A story of duets and duality

Meeting the performers of the new production of Faun

By Elsa Vinet 05 February 2019

© Julien Benhamou / OnP

Juliette Hilaire and Marc Moreau in "Faun"

A story of duets and duality
First performed in 2009 by Daisy Phillips and James O’Hara as part of the festivities marking the centenary of the Ballets Russes, Sidi Larbi Cherkaoui’s Faun entered the Paris Opera Ballet’s repertoire in September 2017. The duet—a concentration of artistic and technical virtuosity—is now back on the bill at the Palais Garnier as part of a programme celebrating contemporary dance. Juliette Hilaire and Marc Moreau share their impressions on the complexity of the pas de deux and their joy at having the opportunity to dance it again.   

Juliette Hilaire dans Faun
Juliette Hilaire dans Faun © Julien Benhamou / OnP

Juliette Hilaire

“Marc and I danced Faun for the first time in September 2017, at the opening Gala for the new season. We then had the chance to dance it again on a tour to Novosibirsk last July, and this revival in February will be the first in a long series of performances. The piece required a considerable amount of work on our part because it is extremely difficult technically and the two dancers—James O’Hara and Daisy Phillips—who premiered the piece in London in 2009—have extraordinary physical abilities. We had already been introduced to the work of Sidi Larbi Cherkaoui with Boléro and Iolanta / Nutcracker, but this pas de deux is more acrobatic. It requires a high degree of flexibility which gives the movements that strange aspect, but it also involves arm work and floor work which we’re not in the habit of doing so intensively. Because of our “classical DNA” we tend towards lightness and elevation. Of course, we also tackle works by contemporary choreographers, such as Mats Ek for example, where there are a lot of grand pliés; but for Faun, the work was even more extreme in terms of floor contact and flexibility. It was also about forging a genuine partnership. I think that Sidi Larbi Cherkaoui wanted to use two bodies. The male dancer carries more but a lot of things are done as a couple and it’s interesting to explore. As a female dancer, you aren’t expected to carry, or even hold fast using the weight of the other dancer, acting as a counterbalance. It was an endeavour that was as interesting as it was complicated, but Daisy and James were there to lead us both through the entire learning process.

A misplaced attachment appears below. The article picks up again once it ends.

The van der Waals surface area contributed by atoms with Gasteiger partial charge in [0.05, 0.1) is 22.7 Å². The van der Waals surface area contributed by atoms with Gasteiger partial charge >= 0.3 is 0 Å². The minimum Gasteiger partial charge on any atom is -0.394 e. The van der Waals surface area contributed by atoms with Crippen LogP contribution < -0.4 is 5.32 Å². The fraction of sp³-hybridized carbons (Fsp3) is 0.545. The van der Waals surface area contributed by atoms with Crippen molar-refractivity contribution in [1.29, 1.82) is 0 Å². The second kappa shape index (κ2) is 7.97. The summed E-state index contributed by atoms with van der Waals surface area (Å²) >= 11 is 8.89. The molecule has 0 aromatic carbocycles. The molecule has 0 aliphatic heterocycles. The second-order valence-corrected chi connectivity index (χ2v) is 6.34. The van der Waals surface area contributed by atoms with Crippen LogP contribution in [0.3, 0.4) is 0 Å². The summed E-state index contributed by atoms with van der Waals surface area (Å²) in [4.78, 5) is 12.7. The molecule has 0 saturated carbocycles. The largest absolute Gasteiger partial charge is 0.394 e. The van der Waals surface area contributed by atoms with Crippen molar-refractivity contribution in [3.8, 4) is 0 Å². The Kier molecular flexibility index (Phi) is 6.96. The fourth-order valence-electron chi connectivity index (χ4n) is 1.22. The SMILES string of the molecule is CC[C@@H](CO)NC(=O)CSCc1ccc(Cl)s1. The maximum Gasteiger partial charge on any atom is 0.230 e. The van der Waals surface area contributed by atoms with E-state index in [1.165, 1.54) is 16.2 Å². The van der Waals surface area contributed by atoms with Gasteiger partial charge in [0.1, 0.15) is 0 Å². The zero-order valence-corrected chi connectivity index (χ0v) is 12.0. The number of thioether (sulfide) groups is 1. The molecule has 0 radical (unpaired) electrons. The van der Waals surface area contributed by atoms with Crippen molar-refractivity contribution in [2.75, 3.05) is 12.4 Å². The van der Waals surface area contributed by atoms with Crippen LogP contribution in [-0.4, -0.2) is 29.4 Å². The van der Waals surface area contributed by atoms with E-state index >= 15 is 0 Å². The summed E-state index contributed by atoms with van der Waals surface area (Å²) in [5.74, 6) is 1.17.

Once all the difficult aspects have been mastered the pas de deux is a joy to dance. It creates a relationship with the Faun and with Marc, the likes of which I’d never experienced until now. It’s not a human to human arrangement, nor a prince-princess one as is the case in many classical ballets. It’s not even a man-woman relationship. In contemporary dance, you often find that notion of a couple; in this case, it’s a couple, without actually being one. You don’t really know exactly what it is, but you definitely sense a strong interaction. The feelings are there without being entirely comprehensible. It’s very subtle. There’s tenderness, incomprehension and fear as well. You don’t exactly know what territory you’re in. It’s somewhere between human and animal with that projection of the forest in the background. I think it’s a different vision of Faun than those we’ve seen before, be it the one by Nijinsky or Robbins. It creates a relationship of great sensitivity with the other dancer. You have to put your trust in him and as a result coordination becomes very important. The Faun and the Nymph are two different energies at the beginning, but they draw closer to one another as the ballet progresses. From the outset, the Faun’s solo has something extremely animal about it, whereas the Nymph’s is marked by another choreographic language: the movements are more restrained and the postures more architectural, although this does not preclude sometimes extreme positions. I don’t know whether it’s more human, but it’s certainly more vegetal. The legs stretch out like roots, the hands like branches and the costume itself can suggest the knots of a tree with that mass of material in the centre of the chest. You can clearly see the difference from the first encounter: the Faun, half-man, half-animal, is much closer to the ground, you would almost feel the hairs which cover his body, whereas the Nymph remains standing straight as if on watch.

The different energies are also conveyed by the musical breaks: Nitin Shawney’s first intervention corresponds with the first appearance of the Nymph and, in musical terms, clearly establishes the character’s femininity. That part conveys something light and luminous. At the second musical break, the Faun and the Nymph have already danced together so this is a moment of duality within the pas de deux. After their mutual discovery, while they are still tinged with incomprehension and curiosity, they are not yet in osmosis and there’s a moment when the two forces, the two characters clash a little. The musical addition of Nitin Shawney introduces a certain roughness. I don’t know if we can go so far as to talk of combativeness, but there is something of a confrontation, before it returns to the ever so light, ever so beautiful music of Debussy, in a much calmer dance. Perhaps they had to go through all of that to be truly in phase with one another.